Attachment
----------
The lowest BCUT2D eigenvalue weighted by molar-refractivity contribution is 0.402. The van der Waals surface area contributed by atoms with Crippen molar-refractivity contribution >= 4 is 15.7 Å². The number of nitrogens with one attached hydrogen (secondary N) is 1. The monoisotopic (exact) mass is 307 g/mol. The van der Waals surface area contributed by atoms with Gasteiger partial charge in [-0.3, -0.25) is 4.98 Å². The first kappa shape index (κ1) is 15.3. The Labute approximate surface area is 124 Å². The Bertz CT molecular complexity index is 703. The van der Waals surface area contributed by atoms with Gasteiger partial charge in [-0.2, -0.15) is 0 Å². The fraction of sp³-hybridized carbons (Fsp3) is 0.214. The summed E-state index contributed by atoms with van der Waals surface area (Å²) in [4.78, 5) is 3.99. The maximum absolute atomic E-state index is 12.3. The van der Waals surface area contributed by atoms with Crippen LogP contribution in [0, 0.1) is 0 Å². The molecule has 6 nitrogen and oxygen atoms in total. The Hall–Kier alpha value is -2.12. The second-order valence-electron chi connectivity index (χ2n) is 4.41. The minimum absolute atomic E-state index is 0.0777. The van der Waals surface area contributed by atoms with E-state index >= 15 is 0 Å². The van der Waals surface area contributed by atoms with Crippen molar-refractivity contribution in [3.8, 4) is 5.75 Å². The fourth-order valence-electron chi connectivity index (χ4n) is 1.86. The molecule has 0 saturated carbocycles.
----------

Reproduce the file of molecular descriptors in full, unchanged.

The lowest BCUT2D eigenvalue weighted by molar-refractivity contribution is 0.402. The van der Waals surface area contributed by atoms with Crippen molar-refractivity contribution >= 4 is 15.7 Å². The number of nitrogens with one attached hydrogen (secondary N) is 1. The monoisotopic (exact) mass is 307 g/mol. The van der Waals surface area contributed by atoms with Gasteiger partial charge in [-0.3, -0.25) is 4.98 Å². The first kappa shape index (κ1) is 15.3. The Labute approximate surface area is 124 Å². The Bertz CT molecular complexity index is 703. The van der Waals surface area contributed by atoms with Gasteiger partial charge in [-0.2, -0.15) is 0 Å². The fraction of sp³-hybridized carbons (Fsp3) is 0.214. The summed E-state index contributed by atoms with van der Waals surface area (Å²) in [4.78, 5) is 3.99. The maximum absolute atomic E-state index is 12.3. The van der Waals surface area contributed by atoms with Crippen LogP contribution in [0, 0.1) is 0 Å². The molecule has 6 nitrogen and oxygen atoms in total. The Hall–Kier alpha value is -2.12. The second-order valence-electron chi connectivity index (χ2n) is 4.41. The minimum absolute atomic E-state index is 0.0777. The van der Waals surface area contributed by atoms with E-state index >= 15 is 0 Å². The van der Waals surface area contributed by atoms with Crippen molar-refractivity contribution in [3.8, 4) is 5.75 Å². The fourth-order valence-electron chi connectivity index (χ4n) is 1.86. The molecule has 0 saturated carbocycles.